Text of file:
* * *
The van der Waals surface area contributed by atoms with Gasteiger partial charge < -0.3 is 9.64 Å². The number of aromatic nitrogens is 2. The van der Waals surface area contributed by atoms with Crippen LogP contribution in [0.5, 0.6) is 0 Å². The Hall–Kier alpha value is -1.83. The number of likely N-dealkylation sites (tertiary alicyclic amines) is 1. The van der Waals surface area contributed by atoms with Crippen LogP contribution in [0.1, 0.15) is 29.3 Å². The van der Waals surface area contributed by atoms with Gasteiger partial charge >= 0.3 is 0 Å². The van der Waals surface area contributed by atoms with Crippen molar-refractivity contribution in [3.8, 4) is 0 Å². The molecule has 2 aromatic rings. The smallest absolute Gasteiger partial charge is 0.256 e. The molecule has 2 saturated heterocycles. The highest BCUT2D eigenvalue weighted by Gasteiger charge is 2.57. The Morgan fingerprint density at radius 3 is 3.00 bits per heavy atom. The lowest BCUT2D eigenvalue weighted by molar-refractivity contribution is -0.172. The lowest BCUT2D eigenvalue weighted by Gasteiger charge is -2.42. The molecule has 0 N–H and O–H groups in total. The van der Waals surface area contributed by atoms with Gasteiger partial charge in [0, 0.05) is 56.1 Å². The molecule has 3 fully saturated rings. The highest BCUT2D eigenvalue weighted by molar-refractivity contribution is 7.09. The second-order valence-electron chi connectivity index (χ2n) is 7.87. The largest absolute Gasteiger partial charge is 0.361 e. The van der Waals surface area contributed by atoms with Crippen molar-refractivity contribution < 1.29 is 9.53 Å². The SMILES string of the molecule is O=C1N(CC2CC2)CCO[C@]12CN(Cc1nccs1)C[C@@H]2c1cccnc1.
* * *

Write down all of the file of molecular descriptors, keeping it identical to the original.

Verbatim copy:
The van der Waals surface area contributed by atoms with Gasteiger partial charge < -0.3 is 9.64 Å². The number of aromatic nitrogens is 2. The van der Waals surface area contributed by atoms with Crippen LogP contribution in [0.5, 0.6) is 0 Å². The Hall–Kier alpha value is -1.83. The number of likely N-dealkylation sites (tertiary alicyclic amines) is 1. The van der Waals surface area contributed by atoms with Crippen LogP contribution in [0.1, 0.15) is 29.3 Å². The van der Waals surface area contributed by atoms with Gasteiger partial charge >= 0.3 is 0 Å². The van der Waals surface area contributed by atoms with Crippen molar-refractivity contribution in [3.8, 4) is 0 Å². The molecule has 2 aromatic rings. The smallest absolute Gasteiger partial charge is 0.256 e. The molecule has 2 saturated heterocycles. The highest BCUT2D eigenvalue weighted by Gasteiger charge is 2.57. The Morgan fingerprint density at radius 3 is 3.00 bits per heavy atom. The lowest BCUT2D eigenvalue weighted by molar-refractivity contribution is -0.172. The lowest BCUT2D eigenvalue weighted by Gasteiger charge is -2.42. The molecule has 0 N–H and O–H groups in total. The van der Waals surface area contributed by atoms with Gasteiger partial charge in [0, 0.05) is 56.1 Å². The molecule has 3 fully saturated rings. The highest BCUT2D eigenvalue weighted by molar-refractivity contribution is 7.09. The second-order valence-electron chi connectivity index (χ2n) is 7.87. The largest absolute Gasteiger partial charge is 0.361 e. The van der Waals surface area contributed by atoms with Crippen molar-refractivity contribution < 1.29 is 9.53 Å². The SMILES string of the molecule is O=C1N(CC2CC2)CCO[C@]12CN(Cc1nccs1)C[C@@H]2c1cccnc1.